Saturday, August 25, 2007

Right when they did it, right when they apologized

The U.S. has apologized to an Iraqi man who was detained in Havre when he got off to stretch his legs during an Amtrak stop.

As he wandered around the station and platform, he was confronted by Border Patrol agents who asked where he was from and demanded to see his documentation.

Habeeb provided it, but when they asked him if he had undergone "special registration" - a post-Sept. 11, 2001, requirement that noncitizen males from about two dozen countries be fingerprinted and photographed - he told them he didn't know he had to.

In fact, he didn't have to. Political refugees were exempted from "special registration."

The agents took him into custody. He was kept at the Hill County jail for three nights, during which time he was subjected to a strip search and interrogated about whether he knew anyone who didn't like the U.S. He was then transferred to immigration detention in Seattle for four nights...

Rough events -- something no-one would want to undergo, and that no-one should want someone else to have to endure.

The article doesn't say whether officials had any way of determining with certainty that he was a political refugee and thus didn't have to undergo special registration. Nor does it say whether the amount of time it took to make that determination and release him was reasonable.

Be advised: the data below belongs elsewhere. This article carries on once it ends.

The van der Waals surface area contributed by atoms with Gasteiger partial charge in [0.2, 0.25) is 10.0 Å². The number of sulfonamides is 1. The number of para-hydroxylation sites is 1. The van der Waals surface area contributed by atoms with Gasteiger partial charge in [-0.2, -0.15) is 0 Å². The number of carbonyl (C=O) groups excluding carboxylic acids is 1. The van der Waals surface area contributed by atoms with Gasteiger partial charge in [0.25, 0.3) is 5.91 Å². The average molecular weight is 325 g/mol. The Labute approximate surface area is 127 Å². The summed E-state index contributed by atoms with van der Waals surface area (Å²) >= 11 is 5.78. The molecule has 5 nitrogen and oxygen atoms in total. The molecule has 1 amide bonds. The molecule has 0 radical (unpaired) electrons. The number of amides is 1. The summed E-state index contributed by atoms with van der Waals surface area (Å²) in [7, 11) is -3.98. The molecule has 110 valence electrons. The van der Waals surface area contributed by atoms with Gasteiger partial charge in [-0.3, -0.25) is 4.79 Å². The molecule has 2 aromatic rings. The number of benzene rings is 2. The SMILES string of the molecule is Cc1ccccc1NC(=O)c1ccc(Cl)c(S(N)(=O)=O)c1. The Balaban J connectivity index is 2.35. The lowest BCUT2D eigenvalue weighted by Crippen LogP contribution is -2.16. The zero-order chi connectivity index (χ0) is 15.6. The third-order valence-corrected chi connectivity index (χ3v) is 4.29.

The fact that he won a cash settlement may or may not indicate that officials should have been able to straighten things out more quickly.

But it is certainly important that we err on the side of caution -- had he been someone on his way to perform an act of terrorism and who had intentionally not undergone special registration, then the officials who detained him would have been heroes.

The article ends with this from one of his attorneys:

"Mr. Habeeb came from a country where he never knew if the government was going to follow the rules," said one of his attorneys, Aaron Caplan. "He came to America to get away from that."

Unspoken is the accusation that American officials didn't follow the rules. Obviously, the American system did work. Mr Habeeb was released when it was determined that he was not required to register and posed no threat. He had the privilege of using the American legal system not only to prove this, but also to use it to obtain a cash settlement for damages and he obtained an apology from the U.S. government.

Surely Aaron Caplan isn't suggesting that Mr. Habeeb got the same treatment in America that he would have received in Iraq under Sadaam Hussein?

1 comment:

Nell said...

And yet, somehow, that is exactly what he is suggesting.

No system is perfect and I'm sure this inconvenience was frustrating for Habeeb, but those like Caplan seem to forget that there truly are threats out there that would have greater consequences than a week long inconvenience.

I agree, the U.S. officials were right - on both accounts.